I have read the stories and listened to the talk shows about Farrah Fawcett and her battle with cancer. I’ve read about Patrick Swayze. And as these stories trickle out and people speculate about famous cancer patients, I live with the battle privately every single day. And I thank goodness for it being private.

When Michael was diagnosed in September they gave him 3-6 months to live. Six months being the very outer range of the time frame. It’s been 8 months and he’s still here.

When he took a turn for the worse after Thanksgiving one of the doctors said this could be it. When he collapsed in mid-January, they said this could be it. After his MRI in the beginning of March we were told it was bad and he didn’t have long. When his fever spiked to 104 three weeks ago, hospice said to gather the children, this was it.

None of that was it and the stops and starts and the hope versus the futility go round and round. We’ve been at “this is it” at least half a dozen times.

I’ve said to friends and family that I’m sick of burying my husband who is still very much alive. Grieving for someone who is living is hard enough. I miss the fun times, the good times, the healthy times. Yes, they are gone for the most part. But Michael is still here. And focusing on him not being here ruins whatever time I have and whatever memories are still there to be shared.

Living with cancer and the uncertainty after a grim diagnosis is exceedingly difficult. My adoptive father was given 6 months and lived 3. My adoptive mother seemed to rally and then hit a long decline that led to her death. She was pretty functional and alert for her 70th birthday in mid-April and dead by mid-July. It came quick and it took all of us by surprise. It seemed the only one who was prepared for her death was her.

I tend not to pay attention to the lives of actors. I really don’t care all that much. But listening to speculation about Farrah Fawcett on the talk shows today was a bit too much for me. Why sit around and try to figure out what stage she’s in? Why try to figure out if there’s any hope left or if she’s still battling? Why? What is it to you?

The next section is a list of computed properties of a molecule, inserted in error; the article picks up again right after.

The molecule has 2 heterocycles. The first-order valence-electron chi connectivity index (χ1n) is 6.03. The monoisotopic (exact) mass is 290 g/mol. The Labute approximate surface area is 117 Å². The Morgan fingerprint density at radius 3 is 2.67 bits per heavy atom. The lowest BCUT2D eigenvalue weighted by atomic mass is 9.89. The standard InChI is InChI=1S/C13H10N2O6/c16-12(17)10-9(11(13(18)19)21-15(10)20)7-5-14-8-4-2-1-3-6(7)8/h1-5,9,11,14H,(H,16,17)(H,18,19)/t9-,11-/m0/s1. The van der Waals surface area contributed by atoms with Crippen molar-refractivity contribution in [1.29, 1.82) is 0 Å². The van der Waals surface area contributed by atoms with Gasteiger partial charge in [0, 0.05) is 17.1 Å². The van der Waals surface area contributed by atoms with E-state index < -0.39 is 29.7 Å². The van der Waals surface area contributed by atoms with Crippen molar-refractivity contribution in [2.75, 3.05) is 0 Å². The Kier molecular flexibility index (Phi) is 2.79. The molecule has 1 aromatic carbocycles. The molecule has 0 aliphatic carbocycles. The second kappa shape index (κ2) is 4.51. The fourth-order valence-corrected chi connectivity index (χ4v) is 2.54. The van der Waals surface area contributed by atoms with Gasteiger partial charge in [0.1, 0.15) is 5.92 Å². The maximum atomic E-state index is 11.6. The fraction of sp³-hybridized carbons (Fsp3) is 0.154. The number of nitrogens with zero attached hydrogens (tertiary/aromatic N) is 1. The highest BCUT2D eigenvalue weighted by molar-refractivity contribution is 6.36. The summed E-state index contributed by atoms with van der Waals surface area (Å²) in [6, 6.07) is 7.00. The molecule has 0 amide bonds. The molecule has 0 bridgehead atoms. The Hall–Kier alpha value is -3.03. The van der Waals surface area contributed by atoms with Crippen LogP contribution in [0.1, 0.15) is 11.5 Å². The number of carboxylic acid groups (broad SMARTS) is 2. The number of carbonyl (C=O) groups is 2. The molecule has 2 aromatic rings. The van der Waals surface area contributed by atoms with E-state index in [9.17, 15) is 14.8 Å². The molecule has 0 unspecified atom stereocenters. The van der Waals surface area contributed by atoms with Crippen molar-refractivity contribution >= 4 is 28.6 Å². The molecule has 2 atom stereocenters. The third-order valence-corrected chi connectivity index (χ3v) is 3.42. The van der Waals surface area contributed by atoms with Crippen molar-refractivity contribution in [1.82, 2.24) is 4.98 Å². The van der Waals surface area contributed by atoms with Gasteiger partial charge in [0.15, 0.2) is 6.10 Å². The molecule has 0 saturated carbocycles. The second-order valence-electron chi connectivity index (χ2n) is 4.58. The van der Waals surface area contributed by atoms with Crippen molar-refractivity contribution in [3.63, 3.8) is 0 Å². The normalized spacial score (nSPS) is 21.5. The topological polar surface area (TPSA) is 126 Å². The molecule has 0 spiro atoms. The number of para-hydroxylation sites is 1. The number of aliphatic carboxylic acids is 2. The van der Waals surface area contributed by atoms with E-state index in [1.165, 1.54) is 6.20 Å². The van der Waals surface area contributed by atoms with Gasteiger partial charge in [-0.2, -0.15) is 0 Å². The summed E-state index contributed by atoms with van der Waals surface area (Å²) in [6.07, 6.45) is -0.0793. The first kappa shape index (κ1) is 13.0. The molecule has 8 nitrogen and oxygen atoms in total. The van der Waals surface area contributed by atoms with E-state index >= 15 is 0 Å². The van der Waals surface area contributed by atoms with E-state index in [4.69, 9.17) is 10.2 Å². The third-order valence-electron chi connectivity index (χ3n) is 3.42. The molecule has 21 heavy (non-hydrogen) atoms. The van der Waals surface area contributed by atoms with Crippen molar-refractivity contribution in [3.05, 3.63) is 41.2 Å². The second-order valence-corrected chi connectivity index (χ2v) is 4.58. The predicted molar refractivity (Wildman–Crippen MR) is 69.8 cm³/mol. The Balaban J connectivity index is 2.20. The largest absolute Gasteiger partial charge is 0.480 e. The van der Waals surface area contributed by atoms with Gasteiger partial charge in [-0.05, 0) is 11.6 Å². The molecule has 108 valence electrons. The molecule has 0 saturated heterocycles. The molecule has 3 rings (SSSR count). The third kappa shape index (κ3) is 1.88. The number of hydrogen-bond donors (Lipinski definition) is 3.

As a caregiver for a terminally ill person I find speculation about anyone’s illness to be gross. With a terminally ill person in the house your life ceases to exist on so many levels. There’s so much you know you need to deal with, at some point, but so much you don’t want to deal with. Yet.

You absolutely have to take the medical opinions about life expectancy into account, but you have no way of knowing if it’s even close to being accurate. Everyone I’ve ever known with terminal cancer has lived for longer or shorter than any estimate they’ve ever been given.
It’s so individual.

So how sick is Farrah really? I propose to you that it’s none of your business. Let her say what she wants to say when she wants to say it. If it’s to educate and to help others with similar diagnoses, that’s great. If it’s to ease her pain and stop the speculation about her, that’s great. But let her speak when and if she wants to.

A life with cancer, whether it’s the patient or the patient’s family, is so very difficult. My greatest fear is that I won’t be here when the time comes. Every single departure from the house, be it a business trip or a short jaunt to the grocery store, fills me with dread. Yet hanging out is not easy either. I try to make it “normal” but it’s not.

Nothing is normal when you’re a family living with cancer. To be a family living with cancer in the spotlight must be doubly awful. If I tuned into a show and saw a panel of people discussing how long my husband possibly had to live, I would toss the TV out the window.

You. Don’t. Know. Even if you were there every single day, you still don’t know.

And stop counting people out who are still very much here.

Compassion. Have some compassion.


Sometimes saying nothing or doing something silently (make a donation in her name) or working for awareness of lesser known cancers is the greatest compassion there is.

If you want to “help” do something for cancer patients everywhere–write a story or do a segment on this particular type of cancer and its prevention and cure–write about cancer families and suggest ways friends and families can make it easier–put some substantive information out there instead of just sitting around speculating about high-profile patents.

Do something positive with your platform and leave the salacious and unnecessary details out.